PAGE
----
(1) The word has this reference in other places, and the representation of the Messiah under the image of a branch or shoot, is, as we have seen, common in the Scriptures. Thus, also, in Isaiah 53:2, he is called also שׁרשׁ shoresh, root, and יונק yônēq, a tender plant, a sucker, sprout, shoot, as of a decayed tree; compare Job 8:16; Job 14:7; Job 15:30; Ezekiel 17:22. And in reference to the same idea, perhaps, it is said, Isaiah 53:8, that he was נגזר nı̂gezar, “cut off,” as a branch, sucker, or shoot is cut off by the vine-dresser or farmer from the root of a decayed tree. And thus, in Revelation 5:5, he is called ῥίζα Δαβὶδ riza Dabid - the root of David.
(2) This interpretation accords best with the “magnificence” of the description, Isaiah 4:5-6; and,
(3) It was so understood by the Chaldee interpreter, and, doubtless, by the ancient Jews.
Shall be beautiful and glorious - Hebrew, ‘Shall be beauty and glory;’ that is, shall be the chief ornament or honor of the land; shall be that which gives to the nation its chief distinction and glory. In such times of calamity, his coming shal be an object of desire, and his approach shall shed a rich splendor on that period of the world.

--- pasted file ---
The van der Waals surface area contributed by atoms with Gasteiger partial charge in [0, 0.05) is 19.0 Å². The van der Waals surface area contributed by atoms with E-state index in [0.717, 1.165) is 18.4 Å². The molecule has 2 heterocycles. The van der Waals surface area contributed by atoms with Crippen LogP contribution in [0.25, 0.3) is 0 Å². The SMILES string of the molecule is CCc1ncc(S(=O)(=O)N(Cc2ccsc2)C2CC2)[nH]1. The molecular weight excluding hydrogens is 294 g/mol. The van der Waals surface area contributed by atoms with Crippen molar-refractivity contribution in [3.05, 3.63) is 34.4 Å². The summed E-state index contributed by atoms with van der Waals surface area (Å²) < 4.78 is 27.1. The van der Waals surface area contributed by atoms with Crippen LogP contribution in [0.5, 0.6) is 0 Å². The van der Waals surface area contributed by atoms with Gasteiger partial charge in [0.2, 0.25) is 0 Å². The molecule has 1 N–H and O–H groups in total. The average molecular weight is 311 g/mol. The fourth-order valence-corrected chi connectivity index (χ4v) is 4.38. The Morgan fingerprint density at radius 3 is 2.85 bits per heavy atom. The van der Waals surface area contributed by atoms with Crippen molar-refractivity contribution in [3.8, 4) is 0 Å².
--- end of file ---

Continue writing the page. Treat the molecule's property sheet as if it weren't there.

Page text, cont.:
And the fruit of the earth - הארץ פרי perı̂y hâ'ârets correctly rendered “fruit of the earth, or of the land.” The word ‘earth’ is often in the Scriptures used to denote the land of Judea, and perhaps the article here is intended to denote that that land is particularly intended. This is the parallel expression to the former part of the verse, in accordance with the laws of Hebrew poetry, by which one member of a sentence expresses substantially the same meaning as the former; see the Introduction, Section 8. If the former expression referred to the “Messiah,” this does also. The ‘fruit of the earth’ is that which the earth produces, and is here not different in signification from the “branch” which springs out of the ground. Vitringa supposes that by this phrase the Messiah, according to his human nature, is meant. So Hengstenberg (“Christology, in loc.”) understands it; and supposes that as the phrase “branch of Yahweh” refers to his divine origin, as proceeding from Yahweh; so this refers to his human origin, as proceeding from the earth. But the objections to this are obvious: